Ask the DAR

Hiring a professional build center to build an Experimental Light Sport Aircraft.


Question: I know that an ELSA must be built originally as if it were an SLSA. If a build center builds the entire aircraft for a customer and it’s going to be registered as an ELSA, is there any wiggle room for it to be different than the original SLSA? For example, would it be possible to change the instrument panel or move the location of the throttle?

Answer: An ELSA must be built exactly per the plans with absolutely no changes of any kind for certification as an ELSA.

Question: If I hire a professional build center to build an ELSA, does the build center have to complete the entire airplane or can I build part of it? Is there a certain percentage the build center must complete? For example, can the build center do, say, 75 percent of the work and I build the remaining 25 percent?

Answer: There are no restrictions on the percentage of the build for an ELSA. The build center may build the entire aircraft or any part of it.

Question: With all of the different aircraft out there, how does a DAR determine if an airplane is built exactly to ELSA standards and mirrors the SLSA it’s supposed to replicate? Is it up to the individual DAR to let certain things pass the inspection and to focus more on the “spirit” of it meeting ELSA rules and regulations?

Answer: An individual DAR may not allow any changes from the plans.

Question: I’d like to contract with a build center to build most or all of an ELSA. However, I already know I’d like to change a few things. During the build, can they do things to make it easier for me to make modifications after certification?

For example, if I’m planning on converting from a carburetor to fuel injection, can they have the fuel line plumbing already in place to accommodate a return line? I’d like to avoid having to rip out and redo a lot of things I already know I’d like to change.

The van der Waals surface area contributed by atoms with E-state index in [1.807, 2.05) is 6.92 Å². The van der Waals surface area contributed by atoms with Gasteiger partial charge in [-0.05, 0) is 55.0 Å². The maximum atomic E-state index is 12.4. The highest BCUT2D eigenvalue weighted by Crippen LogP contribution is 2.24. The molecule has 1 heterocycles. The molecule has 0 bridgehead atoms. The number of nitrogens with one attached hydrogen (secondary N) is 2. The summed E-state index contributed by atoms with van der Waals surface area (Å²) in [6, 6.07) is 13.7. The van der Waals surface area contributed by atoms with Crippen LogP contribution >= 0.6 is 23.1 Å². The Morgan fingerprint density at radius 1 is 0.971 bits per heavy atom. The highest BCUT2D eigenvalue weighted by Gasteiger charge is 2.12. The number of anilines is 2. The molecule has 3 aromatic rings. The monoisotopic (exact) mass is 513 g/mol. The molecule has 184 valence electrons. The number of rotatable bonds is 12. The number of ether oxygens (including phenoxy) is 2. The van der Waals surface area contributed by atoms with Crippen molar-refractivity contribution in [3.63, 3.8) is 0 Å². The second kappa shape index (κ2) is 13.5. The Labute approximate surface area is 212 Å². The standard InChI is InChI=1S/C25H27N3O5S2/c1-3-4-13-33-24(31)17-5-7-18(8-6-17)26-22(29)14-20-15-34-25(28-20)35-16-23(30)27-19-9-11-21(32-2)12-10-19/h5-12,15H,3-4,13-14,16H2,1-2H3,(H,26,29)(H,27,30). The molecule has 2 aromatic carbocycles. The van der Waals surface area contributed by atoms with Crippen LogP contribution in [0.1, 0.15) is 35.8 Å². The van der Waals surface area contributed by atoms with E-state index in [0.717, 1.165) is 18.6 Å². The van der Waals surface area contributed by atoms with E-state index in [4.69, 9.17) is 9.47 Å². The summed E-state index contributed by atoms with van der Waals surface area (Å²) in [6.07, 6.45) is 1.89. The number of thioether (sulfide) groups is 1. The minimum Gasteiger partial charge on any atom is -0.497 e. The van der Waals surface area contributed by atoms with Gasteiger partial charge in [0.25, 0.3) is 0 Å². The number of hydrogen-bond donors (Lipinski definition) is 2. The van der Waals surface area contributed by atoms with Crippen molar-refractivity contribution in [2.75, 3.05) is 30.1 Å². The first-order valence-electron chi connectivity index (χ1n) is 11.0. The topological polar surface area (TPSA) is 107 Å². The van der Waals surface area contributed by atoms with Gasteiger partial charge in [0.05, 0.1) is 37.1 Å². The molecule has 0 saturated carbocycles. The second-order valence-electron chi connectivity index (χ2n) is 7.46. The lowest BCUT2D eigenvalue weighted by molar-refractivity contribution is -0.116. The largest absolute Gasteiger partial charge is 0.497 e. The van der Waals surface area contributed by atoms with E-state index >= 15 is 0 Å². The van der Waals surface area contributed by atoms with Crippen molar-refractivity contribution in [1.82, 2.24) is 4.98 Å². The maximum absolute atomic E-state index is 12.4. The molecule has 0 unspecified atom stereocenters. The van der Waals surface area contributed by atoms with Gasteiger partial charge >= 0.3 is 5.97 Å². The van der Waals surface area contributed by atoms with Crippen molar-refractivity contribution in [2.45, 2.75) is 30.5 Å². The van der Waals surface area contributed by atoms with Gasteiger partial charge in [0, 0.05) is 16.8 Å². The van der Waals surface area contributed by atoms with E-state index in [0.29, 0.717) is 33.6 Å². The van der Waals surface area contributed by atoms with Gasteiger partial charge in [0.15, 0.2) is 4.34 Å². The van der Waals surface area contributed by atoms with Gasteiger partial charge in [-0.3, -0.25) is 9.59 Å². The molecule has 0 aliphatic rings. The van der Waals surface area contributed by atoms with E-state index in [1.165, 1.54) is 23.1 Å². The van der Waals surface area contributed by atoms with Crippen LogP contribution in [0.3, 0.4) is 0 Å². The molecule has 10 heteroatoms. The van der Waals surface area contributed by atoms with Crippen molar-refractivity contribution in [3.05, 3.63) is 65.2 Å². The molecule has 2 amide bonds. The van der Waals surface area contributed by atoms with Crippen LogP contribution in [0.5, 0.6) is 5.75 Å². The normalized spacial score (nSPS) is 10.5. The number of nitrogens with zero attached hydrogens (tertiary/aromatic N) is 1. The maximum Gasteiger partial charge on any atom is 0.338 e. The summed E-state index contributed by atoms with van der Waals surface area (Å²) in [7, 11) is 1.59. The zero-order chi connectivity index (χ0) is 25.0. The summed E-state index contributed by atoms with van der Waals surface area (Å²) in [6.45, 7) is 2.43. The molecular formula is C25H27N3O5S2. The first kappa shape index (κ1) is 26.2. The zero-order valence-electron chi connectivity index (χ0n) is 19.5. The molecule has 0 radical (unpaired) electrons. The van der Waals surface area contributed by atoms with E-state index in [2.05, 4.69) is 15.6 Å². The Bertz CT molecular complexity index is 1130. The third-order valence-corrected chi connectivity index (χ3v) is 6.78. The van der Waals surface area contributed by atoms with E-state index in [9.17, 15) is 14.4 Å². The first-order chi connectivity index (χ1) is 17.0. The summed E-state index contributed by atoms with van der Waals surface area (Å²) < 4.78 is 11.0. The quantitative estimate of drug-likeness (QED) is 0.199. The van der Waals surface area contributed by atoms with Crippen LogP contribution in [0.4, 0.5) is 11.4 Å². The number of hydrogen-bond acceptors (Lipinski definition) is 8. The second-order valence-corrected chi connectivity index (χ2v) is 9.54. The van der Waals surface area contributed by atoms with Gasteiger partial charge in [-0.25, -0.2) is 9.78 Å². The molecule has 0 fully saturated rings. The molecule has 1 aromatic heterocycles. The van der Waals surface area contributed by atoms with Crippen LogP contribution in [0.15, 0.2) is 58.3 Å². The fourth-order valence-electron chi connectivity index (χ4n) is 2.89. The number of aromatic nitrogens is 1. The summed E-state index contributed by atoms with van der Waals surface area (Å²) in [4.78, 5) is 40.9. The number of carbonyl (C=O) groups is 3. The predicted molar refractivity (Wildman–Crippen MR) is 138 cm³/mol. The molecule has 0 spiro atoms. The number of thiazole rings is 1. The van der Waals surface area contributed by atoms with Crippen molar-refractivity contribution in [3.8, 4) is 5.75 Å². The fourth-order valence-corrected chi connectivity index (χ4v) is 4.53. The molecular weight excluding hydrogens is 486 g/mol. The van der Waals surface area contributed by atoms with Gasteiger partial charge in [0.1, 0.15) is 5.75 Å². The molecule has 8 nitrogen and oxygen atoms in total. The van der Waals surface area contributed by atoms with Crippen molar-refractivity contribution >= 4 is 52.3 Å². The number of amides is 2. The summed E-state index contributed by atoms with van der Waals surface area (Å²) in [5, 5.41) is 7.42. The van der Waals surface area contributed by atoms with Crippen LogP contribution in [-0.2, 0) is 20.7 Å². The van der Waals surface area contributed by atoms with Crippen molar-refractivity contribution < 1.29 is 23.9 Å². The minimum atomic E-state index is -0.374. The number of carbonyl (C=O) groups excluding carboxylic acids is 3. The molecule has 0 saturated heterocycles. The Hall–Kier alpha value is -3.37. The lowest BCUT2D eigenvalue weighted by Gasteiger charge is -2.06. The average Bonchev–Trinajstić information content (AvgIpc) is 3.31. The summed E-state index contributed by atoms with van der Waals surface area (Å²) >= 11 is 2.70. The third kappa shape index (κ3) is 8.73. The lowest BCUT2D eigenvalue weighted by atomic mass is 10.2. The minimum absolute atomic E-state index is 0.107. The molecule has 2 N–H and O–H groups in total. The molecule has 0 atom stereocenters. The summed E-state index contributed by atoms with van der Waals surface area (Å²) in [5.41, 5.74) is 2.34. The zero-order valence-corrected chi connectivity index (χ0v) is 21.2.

Answer: If you register your aircraft as ELSA, any changes from the plans must be done after certification.

Question: Can I build and certify an ELSA in my own hangar, or does an ELSA have to be built in an official builder center?

Answer: You can build an ELSA in your own hangar. It must be built from a certified ELSA kit with everything supplied by the kit manufacturer and be built exactly per the plans.

Question: From my understanding of the rules, once an ELSA has its airworthiness certificate, the owner can take a 16-hour maintenance course and is then allowed to make changes to the original design/equipment and also do his/her own maintenance and condition inspection. Are there any restrictions on what modifications can be done?

Answer: When you take the maintenance course, you still must apply for and receive the repairman certificate from the FAA. You do not need the certificate to maintain or modify your airplane. Anyone can do that. The repairman certificate only allows you to perform the condition inspection. After certification, you may make any changes that do not take the aircraft out of LSA parameters as stated in Part 1 of the FARs.

Please send your questions for DAR Asberry to [email protected] with “Ask the DAR” in the subject line.

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Mel Asberry
Mel Asberry is an experienced Designated Airworthiness Representative specializing in Experimental/Amateur-Built aircraft. He and his wife, Ann, have built seven amateur-built airplanes including two ultralight types, a Moni Motorglider, a Dragonfly Mk2, two RV-6s and a Zenair CH 601HDS. They are currently building a scratch-built biplane.


  1. Hi Mel! I am a DAR in Oregon. I have converted several SLSA aircraft to ELSA, which has been treated as an “Amended” certificate, since per 8130.2j the category and operating limitations require amending. I have a new primary at the MIDO who says that the client must proffer through the AWC portal an ORIGINAL, not Amended application. How do you treat the SLSA to ELSA certification?


    Gary Brown


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